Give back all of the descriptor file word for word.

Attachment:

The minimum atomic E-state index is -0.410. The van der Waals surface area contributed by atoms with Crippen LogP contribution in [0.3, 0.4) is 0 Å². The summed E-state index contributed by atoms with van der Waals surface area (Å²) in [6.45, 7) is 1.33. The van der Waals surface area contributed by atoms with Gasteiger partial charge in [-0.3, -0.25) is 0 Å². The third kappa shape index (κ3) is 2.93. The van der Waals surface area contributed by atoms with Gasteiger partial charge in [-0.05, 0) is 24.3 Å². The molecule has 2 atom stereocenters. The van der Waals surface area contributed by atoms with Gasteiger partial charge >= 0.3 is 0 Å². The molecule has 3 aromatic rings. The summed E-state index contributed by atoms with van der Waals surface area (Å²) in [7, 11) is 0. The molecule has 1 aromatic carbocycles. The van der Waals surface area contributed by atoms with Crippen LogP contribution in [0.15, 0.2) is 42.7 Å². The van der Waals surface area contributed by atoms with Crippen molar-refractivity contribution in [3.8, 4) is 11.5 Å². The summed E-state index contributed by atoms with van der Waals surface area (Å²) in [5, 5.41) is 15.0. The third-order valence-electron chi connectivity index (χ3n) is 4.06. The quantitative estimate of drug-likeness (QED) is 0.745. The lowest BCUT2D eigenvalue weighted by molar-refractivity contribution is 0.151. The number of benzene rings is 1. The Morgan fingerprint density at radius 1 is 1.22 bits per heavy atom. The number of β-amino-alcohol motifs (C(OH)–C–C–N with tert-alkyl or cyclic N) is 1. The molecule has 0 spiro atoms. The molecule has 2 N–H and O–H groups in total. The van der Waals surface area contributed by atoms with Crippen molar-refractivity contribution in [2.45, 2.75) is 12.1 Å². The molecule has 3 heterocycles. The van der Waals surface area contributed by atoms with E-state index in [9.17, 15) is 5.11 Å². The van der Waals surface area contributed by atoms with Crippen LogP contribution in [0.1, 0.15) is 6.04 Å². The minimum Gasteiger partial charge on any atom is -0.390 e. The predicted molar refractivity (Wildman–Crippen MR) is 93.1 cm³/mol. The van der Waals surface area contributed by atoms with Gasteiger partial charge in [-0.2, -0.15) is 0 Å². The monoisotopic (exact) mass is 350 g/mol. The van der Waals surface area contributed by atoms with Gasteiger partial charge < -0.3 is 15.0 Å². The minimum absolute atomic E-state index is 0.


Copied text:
The minimum atomic E-state index is -0.410. The van der Waals surface area contributed by atoms with Crippen LogP contribution in [0.3, 0.4) is 0 Å². The summed E-state index contributed by atoms with van der Waals surface area (Å²) in [6.45, 7) is 1.33. The van der Waals surface area contributed by atoms with Gasteiger partial charge in [-0.3, -0.25) is 0 Å². The third kappa shape index (κ3) is 2.93. The van der Waals surface area contributed by atoms with Gasteiger partial charge in [-0.05, 0) is 24.3 Å². The molecule has 2 atom stereocenters. The van der Waals surface area contributed by atoms with Gasteiger partial charge >= 0.3 is 0 Å². The molecule has 3 aromatic rings. The summed E-state index contributed by atoms with van der Waals surface area (Å²) in [7, 11) is 0. The molecule has 1 aromatic carbocycles. The van der Waals surface area contributed by atoms with Crippen LogP contribution in [0.15, 0.2) is 42.7 Å². The van der Waals surface area contributed by atoms with Crippen molar-refractivity contribution in [3.8, 4) is 11.5 Å². The summed E-state index contributed by atoms with van der Waals surface area (Å²) in [5, 5.41) is 15.0. The third-order valence-electron chi connectivity index (χ3n) is 4.06. The quantitative estimate of drug-likeness (QED) is 0.745. The lowest BCUT2D eigenvalue weighted by molar-refractivity contribution is 0.151. The number of benzene rings is 1. The Morgan fingerprint density at radius 1 is 1.22 bits per heavy atom. The number of β-amino-alcohol motifs (C(OH)–C–C–N with tert-alkyl or cyclic N) is 1. The molecule has 0 spiro atoms. The molecule has 2 N–H and O–H groups in total. The van der Waals surface area contributed by atoms with Crippen molar-refractivity contribution in [2.45, 2.75) is 12.1 Å². The molecule has 3 heterocycles. The van der Waals surface area contributed by atoms with E-state index in [9.17, 15) is 5.11 Å². The van der Waals surface area contributed by atoms with Crippen LogP contribution in [0.1, 0.15) is 6.04 Å². The minimum Gasteiger partial charge on any atom is -0.390 e. The predicted molar refractivity (Wildman–Crippen MR) is 93.1 cm³/mol. The van der Waals surface area contributed by atoms with Gasteiger partial charge in [-0.2, -0.15) is 0 Å². The monoisotopic (exact) mass is 350 g/mol. The van der Waals surface area contributed by atoms with Gasteiger partial charge < -0.3 is 15.0 Å². The minimum absolute atomic E-state index is 0.